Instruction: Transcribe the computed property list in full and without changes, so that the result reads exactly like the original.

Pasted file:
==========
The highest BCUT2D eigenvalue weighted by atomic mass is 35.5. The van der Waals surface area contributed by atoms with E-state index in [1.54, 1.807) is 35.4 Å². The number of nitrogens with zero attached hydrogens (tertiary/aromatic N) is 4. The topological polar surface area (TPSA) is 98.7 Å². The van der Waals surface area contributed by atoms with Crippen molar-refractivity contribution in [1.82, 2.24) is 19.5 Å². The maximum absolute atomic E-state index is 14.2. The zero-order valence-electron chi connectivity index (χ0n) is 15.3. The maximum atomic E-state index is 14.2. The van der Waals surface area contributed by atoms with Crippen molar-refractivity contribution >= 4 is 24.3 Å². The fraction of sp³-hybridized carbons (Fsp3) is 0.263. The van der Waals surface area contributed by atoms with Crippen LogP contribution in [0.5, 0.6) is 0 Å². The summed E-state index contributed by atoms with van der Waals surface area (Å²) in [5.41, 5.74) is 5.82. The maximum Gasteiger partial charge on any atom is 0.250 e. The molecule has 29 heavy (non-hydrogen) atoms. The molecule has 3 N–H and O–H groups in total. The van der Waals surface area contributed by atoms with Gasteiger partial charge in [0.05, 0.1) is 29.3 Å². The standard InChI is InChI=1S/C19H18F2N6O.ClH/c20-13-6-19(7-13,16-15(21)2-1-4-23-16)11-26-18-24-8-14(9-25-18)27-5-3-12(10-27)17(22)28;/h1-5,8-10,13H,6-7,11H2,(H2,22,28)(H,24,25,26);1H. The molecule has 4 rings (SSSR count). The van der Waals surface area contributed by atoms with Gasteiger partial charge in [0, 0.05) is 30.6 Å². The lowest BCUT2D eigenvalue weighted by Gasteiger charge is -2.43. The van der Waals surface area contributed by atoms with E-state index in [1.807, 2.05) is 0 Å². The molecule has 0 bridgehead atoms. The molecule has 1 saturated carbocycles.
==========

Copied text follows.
The highest BCUT2D eigenvalue weighted by atomic mass is 35.5. The van der Waals surface area contributed by atoms with E-state index in [1.54, 1.807) is 35.4 Å². The number of nitrogens with zero attached hydrogens (tertiary/aromatic N) is 4. The topological polar surface area (TPSA) is 98.7 Å². The van der Waals surface area contributed by atoms with Crippen molar-refractivity contribution in [1.82, 2.24) is 19.5 Å². The maximum absolute atomic E-state index is 14.2. The zero-order valence-electron chi connectivity index (χ0n) is 15.3. The maximum atomic E-state index is 14.2. The van der Waals surface area contributed by atoms with Crippen molar-refractivity contribution >= 4 is 24.3 Å². The fraction of sp³-hybridized carbons (Fsp3) is 0.263. The van der Waals surface area contributed by atoms with Crippen LogP contribution in [0.5, 0.6) is 0 Å². The summed E-state index contributed by atoms with van der Waals surface area (Å²) in [5.41, 5.74) is 5.82. The maximum Gasteiger partial charge on any atom is 0.250 e. The molecule has 29 heavy (non-hydrogen) atoms. The molecule has 3 N–H and O–H groups in total. The van der Waals surface area contributed by atoms with Gasteiger partial charge in [0.05, 0.1) is 29.3 Å². The standard InChI is InChI=1S/C19H18F2N6O.ClH/c20-13-6-19(7-13,16-15(21)2-1-4-23-16)11-26-18-24-8-14(9-25-18)27-5-3-12(10-27)17(22)28;/h1-5,8-10,13H,6-7,11H2,(H2,22,28)(H,24,25,26);1H. The molecule has 4 rings (SSSR count). The van der Waals surface area contributed by atoms with Gasteiger partial charge in [0, 0.05) is 30.6 Å². The lowest BCUT2D eigenvalue weighted by Gasteiger charge is -2.43. The van der Waals surface area contributed by atoms with E-state index in [1.807, 2.05) is 0 Å². The molecule has 0 bridgehead atoms. The molecule has 1 saturated carbocycles.